United States District Court, D. Nebraska
BRANDON J. WEATHERS, Plaintiff,
BECKY SHAEFFER, Det., #1906; JAMES WISECARVER, M.D.; KAYE SHEPARD, M.T., ASCP, DNA Analyst, Defendants.
MEMORANDUM AND ORDER
Richard G. Kopf Senior United States District Judge
filed a Complaint on March 13, 2017. (Filing No. 1.) He has
been given leave to proceed in forma pauperis. (Filing No.
6.) The court subsequently granted Plaintiff's motion to
file an amended complaint. (Filing No. 12.) Plaintiff filed
an Amended Complaint on May 25, 2017. (Filing No. 13.)
Because the court did not advise Plaintiff that his Amended
Complaint would supersede his original Complaint, the court
will consider it as supplemental to his original Complaint.
See NECivR 15.1(b). The court now conducts an initial review
of Plaintiff's Complaint and Amended Complaint to
determine whether summary dismissal is appropriate under 28
U.S.C. §§ 1915(e) and 1915A.
was convicted of two counts of first degree sexual assault of
a child, a Class IB felony. See State v. Weathers,
A-16-305, 2017 WL24777 (Neb.App. 2017). The Nebraska Court of
Appeals opinion set forth the following facts:
Weathers was charged with two counts of first degree sexual
assault of a child. The evidence presented at trial
established that the 13-year-old victim, H.A., was a foster
child placed in Weathers' home in April 2014. Although
H.A. was removed from Weathers' care in June 2014, she
became pregnant in October, and DNA testing proved that
Weather was the father of the child, which H.A. ultimately
miscarried. Weathers' defense at trial was that he never
had sexual intercourse with H.A.; rather, the pregnancy
occurred as a result of H.A. using a syringe containing
Id. at *1.
SUMMARY OF PLEADINGS
is a prisoner confined at the Lincoln Correctional Center.
(Filing No. 1 at CM/ECF p. 1.) He names Omaha Police
Department Detective Becky Shaeffer (“Shaeffer”)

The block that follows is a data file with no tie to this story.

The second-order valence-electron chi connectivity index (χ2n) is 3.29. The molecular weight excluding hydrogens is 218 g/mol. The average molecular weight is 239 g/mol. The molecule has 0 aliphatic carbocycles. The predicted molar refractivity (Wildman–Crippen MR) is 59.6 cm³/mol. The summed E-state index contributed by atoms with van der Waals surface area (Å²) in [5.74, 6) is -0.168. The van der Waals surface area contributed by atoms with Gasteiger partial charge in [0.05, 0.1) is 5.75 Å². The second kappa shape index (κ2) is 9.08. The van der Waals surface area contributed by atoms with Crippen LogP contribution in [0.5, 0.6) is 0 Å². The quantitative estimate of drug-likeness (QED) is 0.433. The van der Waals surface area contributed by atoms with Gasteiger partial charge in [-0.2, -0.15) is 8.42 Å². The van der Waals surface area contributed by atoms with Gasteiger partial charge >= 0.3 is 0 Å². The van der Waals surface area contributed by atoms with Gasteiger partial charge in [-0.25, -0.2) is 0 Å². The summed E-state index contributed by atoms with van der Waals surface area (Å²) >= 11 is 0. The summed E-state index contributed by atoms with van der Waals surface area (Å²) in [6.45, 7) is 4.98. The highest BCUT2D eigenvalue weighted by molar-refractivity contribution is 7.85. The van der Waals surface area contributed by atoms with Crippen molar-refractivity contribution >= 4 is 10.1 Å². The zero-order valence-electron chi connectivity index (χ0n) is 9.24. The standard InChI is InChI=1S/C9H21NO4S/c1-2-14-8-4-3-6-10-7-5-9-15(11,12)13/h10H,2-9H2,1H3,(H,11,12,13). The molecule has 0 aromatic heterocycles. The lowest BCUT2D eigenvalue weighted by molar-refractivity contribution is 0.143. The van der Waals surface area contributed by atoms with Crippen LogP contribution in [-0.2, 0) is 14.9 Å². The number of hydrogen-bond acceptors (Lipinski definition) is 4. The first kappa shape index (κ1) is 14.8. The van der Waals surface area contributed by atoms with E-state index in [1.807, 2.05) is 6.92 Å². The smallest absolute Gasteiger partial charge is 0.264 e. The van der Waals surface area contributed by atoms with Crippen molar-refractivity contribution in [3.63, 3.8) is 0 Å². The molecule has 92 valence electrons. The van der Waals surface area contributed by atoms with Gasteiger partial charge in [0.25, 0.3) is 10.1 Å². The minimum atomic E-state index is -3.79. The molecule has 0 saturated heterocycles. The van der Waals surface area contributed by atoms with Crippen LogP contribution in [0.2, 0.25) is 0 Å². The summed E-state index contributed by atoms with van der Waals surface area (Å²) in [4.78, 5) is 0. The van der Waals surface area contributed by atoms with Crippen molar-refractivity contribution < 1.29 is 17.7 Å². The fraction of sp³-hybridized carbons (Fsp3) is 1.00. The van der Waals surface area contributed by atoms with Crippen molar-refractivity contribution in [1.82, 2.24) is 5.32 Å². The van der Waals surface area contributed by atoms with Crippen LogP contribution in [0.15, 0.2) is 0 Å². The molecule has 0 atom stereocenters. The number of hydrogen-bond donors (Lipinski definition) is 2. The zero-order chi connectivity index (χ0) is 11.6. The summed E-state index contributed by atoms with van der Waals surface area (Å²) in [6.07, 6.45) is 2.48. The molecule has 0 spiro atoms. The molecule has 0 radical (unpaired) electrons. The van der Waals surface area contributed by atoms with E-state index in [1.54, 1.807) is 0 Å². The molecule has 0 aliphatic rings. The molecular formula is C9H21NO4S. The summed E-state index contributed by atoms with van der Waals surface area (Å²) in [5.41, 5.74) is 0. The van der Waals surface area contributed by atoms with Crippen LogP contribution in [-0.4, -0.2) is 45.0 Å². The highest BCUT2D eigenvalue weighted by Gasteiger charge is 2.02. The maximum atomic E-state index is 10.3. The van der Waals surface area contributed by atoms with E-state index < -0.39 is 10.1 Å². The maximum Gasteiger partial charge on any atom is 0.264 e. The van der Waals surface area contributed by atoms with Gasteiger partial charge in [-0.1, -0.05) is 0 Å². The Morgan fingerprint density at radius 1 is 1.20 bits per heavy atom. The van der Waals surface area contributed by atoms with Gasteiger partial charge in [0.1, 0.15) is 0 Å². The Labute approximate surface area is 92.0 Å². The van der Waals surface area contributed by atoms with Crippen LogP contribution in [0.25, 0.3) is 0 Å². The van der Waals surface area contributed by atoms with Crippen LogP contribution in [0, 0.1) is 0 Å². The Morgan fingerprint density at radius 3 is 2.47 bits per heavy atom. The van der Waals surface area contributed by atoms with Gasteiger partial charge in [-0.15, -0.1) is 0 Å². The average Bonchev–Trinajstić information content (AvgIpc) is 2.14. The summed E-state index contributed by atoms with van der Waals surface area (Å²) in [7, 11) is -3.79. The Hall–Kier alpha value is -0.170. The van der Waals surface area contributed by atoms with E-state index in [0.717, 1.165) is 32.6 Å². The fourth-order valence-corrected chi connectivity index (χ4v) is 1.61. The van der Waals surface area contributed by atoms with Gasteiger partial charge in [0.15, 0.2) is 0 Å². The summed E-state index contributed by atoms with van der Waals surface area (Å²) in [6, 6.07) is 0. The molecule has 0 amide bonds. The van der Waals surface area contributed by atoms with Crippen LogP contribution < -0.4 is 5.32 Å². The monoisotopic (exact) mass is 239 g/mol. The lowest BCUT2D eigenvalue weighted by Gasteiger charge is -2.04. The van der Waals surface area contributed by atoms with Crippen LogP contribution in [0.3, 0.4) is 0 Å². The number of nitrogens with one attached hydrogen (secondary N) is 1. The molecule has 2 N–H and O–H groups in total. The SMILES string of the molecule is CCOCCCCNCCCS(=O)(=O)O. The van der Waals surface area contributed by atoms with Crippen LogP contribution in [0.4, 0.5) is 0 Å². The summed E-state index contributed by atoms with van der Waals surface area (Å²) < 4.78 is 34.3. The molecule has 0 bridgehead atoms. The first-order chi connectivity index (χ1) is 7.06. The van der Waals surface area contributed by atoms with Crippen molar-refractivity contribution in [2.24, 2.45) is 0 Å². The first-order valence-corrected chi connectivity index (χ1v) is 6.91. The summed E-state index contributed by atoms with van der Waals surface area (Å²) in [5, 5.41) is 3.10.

and Dr. James Wisecarver (“Wisecarver”) and Kaye
Shepard (“Shepard”), both DNA analysts with the
University of Nebraska Medical Center (“UNMC”),
as Defendants. (Id. at CM/ECF p. 2.) He sues them in
their official and individual capacities. (Filing No. 13 at
CM/ECF p. 5.)
November 14, 2014, Shaeffer took Plaintiff's buccal swabs
pursuant to a search warrant involving an ongoing criminal
investigation. (Filing No. 1 at CM/ECF pp. 4-5.) Plaintiff
states that the swabs were taken the next day to the
“Human DNA Identification laboratory” at UNMC for
forensic paternity testing only. (Id.) Plaintiff
alleges that, “during the course of this forensic
paternity testing” and unknown to him until a later
date, Wisecarver or Shepard “in conju[n]ction
with” Shaeffer submitted his DNA to “either the
State DNA Data Base, the Combined DNA Index System (CODIS),
or the State DNA Sample Bank” without a subpoena, court
order, or search warrant. (Id. at CM/ECF pp. 5-6.)
He claims, in doing so, Defendants violated his Fourth
Amendment rights and specific Nebraska statutes.
(Id. at CM/ECF p. 6; Filing No. 13 at CM/ECF p. 3.)
Plaintiff seeks monetary relief for “mental anguish,
loss of privacy.” (Filing No. 1 at CM/ECF pp. 6-7.)
APPLICABLE STANDARDS OF REVIEW
court is required to review prisoner and in forma pauperis
complaints seeking relief against a governmental entity or an
officer or employee of a governmental entity to determine
whether summary dismissal is appropriate. See 28 U.S.C.
§§ 1915(e) and 1915A. The court must dismiss a
complaint or any portion of it that states a frivolous or
malicious claim, that fails to state a claim upon which
relief may be granted, or that seeks monetary relief from a
defendant who is immune from such relief. 28 U.S.C. §
1915(e)(2)(B); 28 U.S.C. § 1915A(b).
plaintiffs must set forth enough factual allegations to
“nudge their claims across the line from conceivable
to plausible, ” or “their complaint must be
dismissed.” Bell Atlantic Corp. v. Twombly,
550 U.S. 544, 569-70 (2007); see also Ashcroft v.
Iqbal, 556 U.S. 662, 678 (2009) (“A claim has
facial plausibility when the plaintiff pleads factual content
that allows the court to draw the reasonable inference that
the defendant is liable for the misconduct alleged.”).
essential function of a complaint under the Federal Rules of
Civil Procedure is to give the opposing party ‘fair
notice of the nature and basis or grounds for a claim, and a
general indication of the type of litigation
involved.'” Topchian v. JPMorgan Chase Bank,
N.A., 760 F.3d 843, 848 (8th Cir. 2014) (quoting
Hopkins v. Saunders, 199 F.3d 968, 973 (8th Cir.
1999)). However, “[a] pro se complaint must be
liberally construed, and pro se litigants are held to a
lesser pleading standard than other parties.” Topchian,
760 F.3d at 849 (internal quotation marks and citations
construed, Plaintiff here alleges federal constitutional
claims. To state a claim under 42 U.S.C. § 1983, a
plaintiff must allege a violation of rights protected by the
United States Constitution or created by federal statute and
also must show that the alleged deprivation was caused by
conduct of a person acting under color of state ...